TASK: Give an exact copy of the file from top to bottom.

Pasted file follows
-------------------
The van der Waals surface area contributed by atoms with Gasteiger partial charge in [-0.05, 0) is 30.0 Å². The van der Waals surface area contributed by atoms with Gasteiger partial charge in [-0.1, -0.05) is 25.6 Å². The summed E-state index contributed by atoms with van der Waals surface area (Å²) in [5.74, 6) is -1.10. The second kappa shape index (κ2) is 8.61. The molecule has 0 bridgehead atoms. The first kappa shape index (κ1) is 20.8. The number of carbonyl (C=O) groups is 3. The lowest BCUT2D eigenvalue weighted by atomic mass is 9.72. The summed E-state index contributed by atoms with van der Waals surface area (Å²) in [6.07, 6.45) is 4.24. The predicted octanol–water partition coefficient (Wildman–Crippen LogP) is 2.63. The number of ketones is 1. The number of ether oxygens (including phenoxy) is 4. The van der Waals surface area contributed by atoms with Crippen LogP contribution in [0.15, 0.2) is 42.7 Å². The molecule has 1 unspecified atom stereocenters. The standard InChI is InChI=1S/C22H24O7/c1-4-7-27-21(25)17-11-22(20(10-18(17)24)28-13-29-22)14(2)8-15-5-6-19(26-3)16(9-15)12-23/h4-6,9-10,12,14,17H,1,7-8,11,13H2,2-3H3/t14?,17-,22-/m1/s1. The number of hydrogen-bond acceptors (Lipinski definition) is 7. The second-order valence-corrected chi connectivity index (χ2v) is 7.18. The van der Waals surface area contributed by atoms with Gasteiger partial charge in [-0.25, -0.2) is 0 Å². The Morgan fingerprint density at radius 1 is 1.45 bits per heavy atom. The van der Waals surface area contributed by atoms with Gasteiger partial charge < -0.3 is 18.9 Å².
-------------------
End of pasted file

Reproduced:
The van der Waals surface area contributed by atoms with Gasteiger partial charge in [-0.05, 0) is 30.0 Å². The van der Waals surface area contributed by atoms with Gasteiger partial charge in [-0.1, -0.05) is 25.6 Å². The summed E-state index contributed by atoms with van der Waals surface area (Å²) in [5.74, 6) is -1.10. The second kappa shape index (κ2) is 8.61. The molecule has 0 bridgehead atoms. The first kappa shape index (κ1) is 20.8. The number of carbonyl (C=O) groups is 3. The lowest BCUT2D eigenvalue weighted by atomic mass is 9.72. The summed E-state index contributed by atoms with van der Waals surface area (Å²) in [6.07, 6.45) is 4.24. The predicted octanol–water partition coefficient (Wildman–Crippen LogP) is 2.63. The number of ketones is 1. The number of ether oxygens (including phenoxy) is 4. The van der Waals surface area contributed by atoms with Crippen LogP contribution in [0.15, 0.2) is 42.7 Å². The molecule has 1 unspecified atom stereocenters. The standard InChI is InChI=1S/C22H24O7/c1-4-7-27-21(25)17-11-22(20(10-18(17)24)28-13-29-22)14(2)8-15-5-6-19(26-3)16(9-15)12-23/h4-6,9-10,12,14,17H,1,7-8,11,13H2,2-3H3/t14?,17-,22-/m1/s1. The number of hydrogen-bond acceptors (Lipinski definition) is 7. The second-order valence-corrected chi connectivity index (χ2v) is 7.18. The van der Waals surface area contributed by atoms with Gasteiger partial charge in [-0.25, -0.2) is 0 Å². The Morgan fingerprint density at radius 1 is 1.45 bits per heavy atom. The van der Waals surface area contributed by atoms with Gasteiger partial charge < -0.3 is 18.9 Å².